How to Clarify Your Calling Featured Article

How to Clarify Your Calling

Growing up, we have grand dreams of adulthood — a vision of filling our days with things that bring us joy and fulfillment while allowing us to make a difference. Embracing a calling.

And then comes the shock of some realities of adulthood. Dishes pile up. We’re surrounded by mounds of dirty clothes that don’t fit in our “vision.” This vision also didn’t include investing money, sweat, and tears into an education just so we could work twelve-hour days before crashing into bed at night and doing it all over again the next day.

The word vocation comes from the root word vocare, which means “to call.” It is an accurate reflection of a deeply embedded human longing to be engaged in a vocation — in a work. Not just any work but one that calls us to something that transcends our individual existence. But what do we do when the sounds we are straining to hear are muffled by life’s messy layers?

 

Clarifying calling

Christian Olympian Eric Liddell (Chariots of Fire) has been attributed with declaring, “When I run, I feel [God’s] pleasure.” In a sense, calling is about discovering what makes us “feel God’s pleasure.”

When our culture talks about calling, it tends to be enveloped in mystical terms. In The Call, Os Guinness pulls back the veil shrouding this mystery by asking us to encounter calling in two parts. He invites us to first embrace a call reverberating throughout the world that is “by [Christ], to [Christ], and for [Christ].” He refers to this as our primary call. This call by, to, and for Christ puts the rest of our lives in context.

The primary call gives context to a secondary call. That is, in whatever position of life we find ourselves, “everyone, everywhere, and in everything should think, speak, and live and act entirely for him.” Within this context we muse about the concept of vocation and the specifics of the call unique to our individual lives.

Guinness emphasizes that to realize that powerful sense of calling, the primary call must remain primary. Putting the two together, he defines calling as “the truth that God calls us to himself so decisively that everything we are, everything we do, and everything we have is invested with a special devotion and dynamism lived out as a response to his summons and service.”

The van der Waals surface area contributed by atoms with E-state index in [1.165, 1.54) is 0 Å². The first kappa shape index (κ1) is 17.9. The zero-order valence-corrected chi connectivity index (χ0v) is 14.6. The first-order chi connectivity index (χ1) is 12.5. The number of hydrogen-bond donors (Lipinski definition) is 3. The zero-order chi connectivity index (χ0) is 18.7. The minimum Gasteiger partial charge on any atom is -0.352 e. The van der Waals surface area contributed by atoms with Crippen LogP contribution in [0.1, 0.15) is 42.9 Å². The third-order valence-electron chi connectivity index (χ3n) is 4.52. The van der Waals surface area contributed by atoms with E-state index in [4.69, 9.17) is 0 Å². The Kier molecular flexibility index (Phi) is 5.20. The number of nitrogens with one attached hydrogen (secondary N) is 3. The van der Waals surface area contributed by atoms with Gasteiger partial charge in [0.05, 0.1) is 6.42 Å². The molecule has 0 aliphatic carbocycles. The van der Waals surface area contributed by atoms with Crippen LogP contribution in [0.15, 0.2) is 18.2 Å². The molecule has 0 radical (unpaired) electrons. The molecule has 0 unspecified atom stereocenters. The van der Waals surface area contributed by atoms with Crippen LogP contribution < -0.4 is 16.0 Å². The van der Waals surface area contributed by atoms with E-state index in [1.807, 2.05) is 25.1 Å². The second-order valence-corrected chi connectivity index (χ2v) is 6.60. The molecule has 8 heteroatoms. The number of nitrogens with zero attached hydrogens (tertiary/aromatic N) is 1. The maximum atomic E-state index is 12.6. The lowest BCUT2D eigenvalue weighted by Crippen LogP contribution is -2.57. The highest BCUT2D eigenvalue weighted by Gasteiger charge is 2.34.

But that still leaves us with a practical question: How do I “hear” my secondary calling?

 

Calling as response

Let’s imagine how this would look played out on stage. Christ would be the main character. He calls people to come and join Him in acting out His story. Through all the noise, you hear that call and join Him on stage. So you have been called by Him, you have come to Him, and it is for Him as you join Him in acting out His story.

Christ does not call us to be the lead or even one of the supporting actors. He calls us to be chorus members — background storytellers who occasionally feel the warmth o0f the spotlight. In a musical production, the chorus is that group of unknown singers and dancers who fill the space and sound on the stage among the lead characters. The chorus’ job — their vocation — is to respond to the main character. They do this through rich, multi-layered harmonies and unique movements that amplify the play’s meaning.

Secondary calling, that vocation that makes you “feel God’s pleasure,” can be described as the unique harmonies and movements your body uses to respond to the story being played out on center stage. In that sense, vocational calling is more of a response to and interaction with God and His story. It is an embrace of His invitation to join Him in telling that story.

No one can come into contact with God’s story and not respond to it. Some people respond with indifference, others with outright rebellion. Still others respond with intrigue. To follow Christ, however, is to respond to and interact with God’s story in ways that reflect God’s heart.

So how does this response take shape in each sphere of my life?

 

Make it practical

At home: Home is the front line of Christian living and of Christian leadership and discipleship. Thus my husband and children have first priority. In addition to helping my family interact with life through the lens of the gospel, one way that my calling takes shape in our home is through homeschooling our four children.

At work: As dean of administration for Artios Christian College, I problem-solve and strategize about how to most effectively equip Christian leaders through our specific model of education.

In my congregation: As a worship leader and teacher, I invite people to encounter and respond to God’s story through both music and study.

In my community: Teaching classes for other homeschooled students in my community allows me to plant seeds for Christ-centered leadership within a new generation.

 

Make it personal

My response to Christ’s call isn’t going to look like yours. All these things fill me with delight, but I don’t expect them to fill you with delight. God designed each of us to respond to His story in unique ways. And our response can change as we progress through different seasons of life!

So put yourself in God’s story. Allow yourself to respond to it in whatever sphere you find yourself. But don’t get lost in your own response. Allow yourself to take in the beauty of the enormity of His story and the vast range of responses played out around you. Most of all, embrace that there is no greater delight than for God’s pleasure to become the source of your own.

Amber Riggs lives near Eugene, OR, with her husband, Bryan, and their four daughters.

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